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SYRIZA: The referendum was a joke

Friday night, Greek Prime Minister Alexis Tsipras successfully rallied support from Greek MPs for a bailout deal strikingly similar to the one rejected by national vote five days earlier. Once again, left-wing elements within SYRIZA expressed their discontent. A response from the Troika is expected this Sunday.

Juan Cruz Ferre

July 11, 2015
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Photo: Reuters

The ominous situation faced by Greeks, thanks to services rendered by EU leaders and financial institutions, has inspired sympathy from left organizations and people around the world . The reactionary campaign for the “yes” vote prior to the referendum, undertaken by top Euro officials and European presidents, has inadvertently galvanized a broad majority against the Troika and its austerity measures. The result of the referendum was a resounding “NO,” an outcry of the youth and working class against EU-mandated neoliberalism.

Still, SYRIZA’s government has managed to come up with a new proposal to ingratiate itself with the creditors. The new offer is a set of concessions –remarkably similar to the one rejected on Sunday– committed by Tsipras’ government, to be paid for by the sweat and blood of the Greek people. The document was crafted by technocrats provided by the French government at the request of the new finance minister, Euclid Tsakalotos.

Among many compromises, the proposal includes a reform to the VAT (expected to raise the GDP by one percent), a meager two percent increase on corporate taxes (instead of three, as first advanced by the Greeks), an increase in the retirement age, and the privatization of public assets including electricity services, regional airports, and major seaports like Piraeus and Thessaloniki.

All these measures would guarantee a primary surplus in the budget, a priority required by the Troika and obediently respected by Tsipras’ government. At an emergency summit this Sunday, Eurozone leaders will decide whether they will accept the offer and release a bailout worth over €53 bn over a period of three years. This will be a turning point.

Whose mandate?

But let’s recap the events leading to this moment. People went to the ballot boxes en masse last Sunday and expressed the will to refuse Juncker’s austerity plan. In truth, Alexis Tsipras and his band claimed from the beginning that their aim was to obtain a “no” vote in order to return to negotiations and bargain on better terms, but keeping the concession made over the last five months.

It was already a bad sign when, immediately after the “no” vote, Tsipras called for a meeting in which almost all political parties along the spectrum took part (Golden Dawn was not summoned). Few Greeks expected such blatant capitulation in such a short time.

On the situation in Greece, the New York Times writes: “Prime Minister Alexis Tsipras began the apparently delicate task on Friday of selling his anti­-austerity party and the rest of the Greek Parliament on a three­ year rescue package that was remarkably similar to the one Greek voters overwhelmingly rejected.” The Guardian kept it simple: “The Greek government capitulated on Thursday to demands from its creditors.”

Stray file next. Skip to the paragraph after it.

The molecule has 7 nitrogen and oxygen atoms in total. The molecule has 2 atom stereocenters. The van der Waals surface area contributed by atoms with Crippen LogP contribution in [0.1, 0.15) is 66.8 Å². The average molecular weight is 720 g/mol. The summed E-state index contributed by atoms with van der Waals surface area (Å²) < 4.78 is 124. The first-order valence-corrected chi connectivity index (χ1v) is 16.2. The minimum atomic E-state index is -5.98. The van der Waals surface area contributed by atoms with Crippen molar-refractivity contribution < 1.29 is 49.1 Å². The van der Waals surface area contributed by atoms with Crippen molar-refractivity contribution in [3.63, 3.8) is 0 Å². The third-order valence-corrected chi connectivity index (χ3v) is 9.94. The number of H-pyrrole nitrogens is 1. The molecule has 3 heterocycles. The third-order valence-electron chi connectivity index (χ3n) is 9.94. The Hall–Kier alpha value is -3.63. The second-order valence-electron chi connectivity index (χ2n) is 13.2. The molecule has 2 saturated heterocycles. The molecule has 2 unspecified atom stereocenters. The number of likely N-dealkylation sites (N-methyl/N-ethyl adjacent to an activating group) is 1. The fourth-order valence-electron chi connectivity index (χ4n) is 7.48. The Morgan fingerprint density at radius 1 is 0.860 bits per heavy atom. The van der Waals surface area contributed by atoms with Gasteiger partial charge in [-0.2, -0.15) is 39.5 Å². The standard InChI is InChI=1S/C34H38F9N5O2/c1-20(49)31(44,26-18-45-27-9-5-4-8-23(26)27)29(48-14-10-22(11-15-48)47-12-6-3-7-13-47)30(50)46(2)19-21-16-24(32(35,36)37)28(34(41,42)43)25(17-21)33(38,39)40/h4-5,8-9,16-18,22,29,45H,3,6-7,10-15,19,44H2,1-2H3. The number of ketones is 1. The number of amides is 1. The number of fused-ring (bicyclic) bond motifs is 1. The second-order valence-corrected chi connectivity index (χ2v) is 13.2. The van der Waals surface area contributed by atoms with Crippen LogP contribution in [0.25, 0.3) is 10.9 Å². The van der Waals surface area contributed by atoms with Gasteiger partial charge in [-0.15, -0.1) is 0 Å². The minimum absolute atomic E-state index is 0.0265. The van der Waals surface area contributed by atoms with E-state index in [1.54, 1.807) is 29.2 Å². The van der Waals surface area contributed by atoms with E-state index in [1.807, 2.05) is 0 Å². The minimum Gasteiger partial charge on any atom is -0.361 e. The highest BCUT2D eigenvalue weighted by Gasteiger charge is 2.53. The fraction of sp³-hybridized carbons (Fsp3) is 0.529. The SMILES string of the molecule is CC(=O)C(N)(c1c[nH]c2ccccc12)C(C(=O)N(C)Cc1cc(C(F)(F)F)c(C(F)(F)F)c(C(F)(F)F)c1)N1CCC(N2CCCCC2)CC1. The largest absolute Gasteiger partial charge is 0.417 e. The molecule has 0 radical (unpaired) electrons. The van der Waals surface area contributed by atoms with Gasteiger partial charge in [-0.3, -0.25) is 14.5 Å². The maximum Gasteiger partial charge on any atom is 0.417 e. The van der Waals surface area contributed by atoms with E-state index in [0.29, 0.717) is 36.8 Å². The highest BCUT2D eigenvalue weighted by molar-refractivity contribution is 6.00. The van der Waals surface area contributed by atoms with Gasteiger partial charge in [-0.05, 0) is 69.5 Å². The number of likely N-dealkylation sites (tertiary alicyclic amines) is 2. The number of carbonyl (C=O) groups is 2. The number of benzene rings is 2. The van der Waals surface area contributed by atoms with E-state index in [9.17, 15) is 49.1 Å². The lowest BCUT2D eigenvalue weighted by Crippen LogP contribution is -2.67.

The “no” vote swept working-class neighborhoods and youth , oscillating between 70 and 80 percent. In contrast, the “yes” vote swelled from the upper-class and wealthier areas of Athens. It was certainly not the workers’ mandate to commit to an austerity policy that would deepen the economic and social bankruptcy and unload the weight of the crises on the shoulders of workers, youth, and the poor.

Cracks in the ruling party

The bailout deal was backed by Greek Parliament on Friday, but a total of ten MPs from the ruling coalition did not support Tsipras’ proposal. Among the important abstentions were Costas Lapavitsas and Panagiotis Lafazanis (Greece’s energy minister), both members of Syriza’s Left Platform. The President of the Greek Parliament, Zoe Konstantopoulo, also abstained.

This is the highest price the leadership of SYRIZA has paid since its birth, but the potential for a real split has been precluded so far by Left Platform members’ unwillingness to assert an alternative position. Unfortunately, this left-leaning caucus has responded with lukewarm critiques to a number of intolerable government measures, such as the formation of a governing coalition with the nationalist, conservative ANEL–bequeathing them nothing less than the Defense Ministry!–and committing to the Troika’s austerity program, as they did once before, although only “temporarily” to buy time. Despite their critiques of the reformist leadership of SYRIZA, the Left Platform has merely acted as the government’s left pillar” , legitimizing a conciliatory path that can only bring more oppression and defeat to the Greek people.

The harsh, reactionary campaign around the referendum left one positive outcome: people regained the streets to protest against austerity. Massive marches took place last week and reignited the fervor of the Greek people. The Troika’s decision on Sunday will be a turning point, determining the situation for Greece in the coming months and even years. While the Greek Parliament bends to the will of Eurozone creditors and capitulates to austerity measures, the latest events suggest that a rise in popular unrest can be expected.

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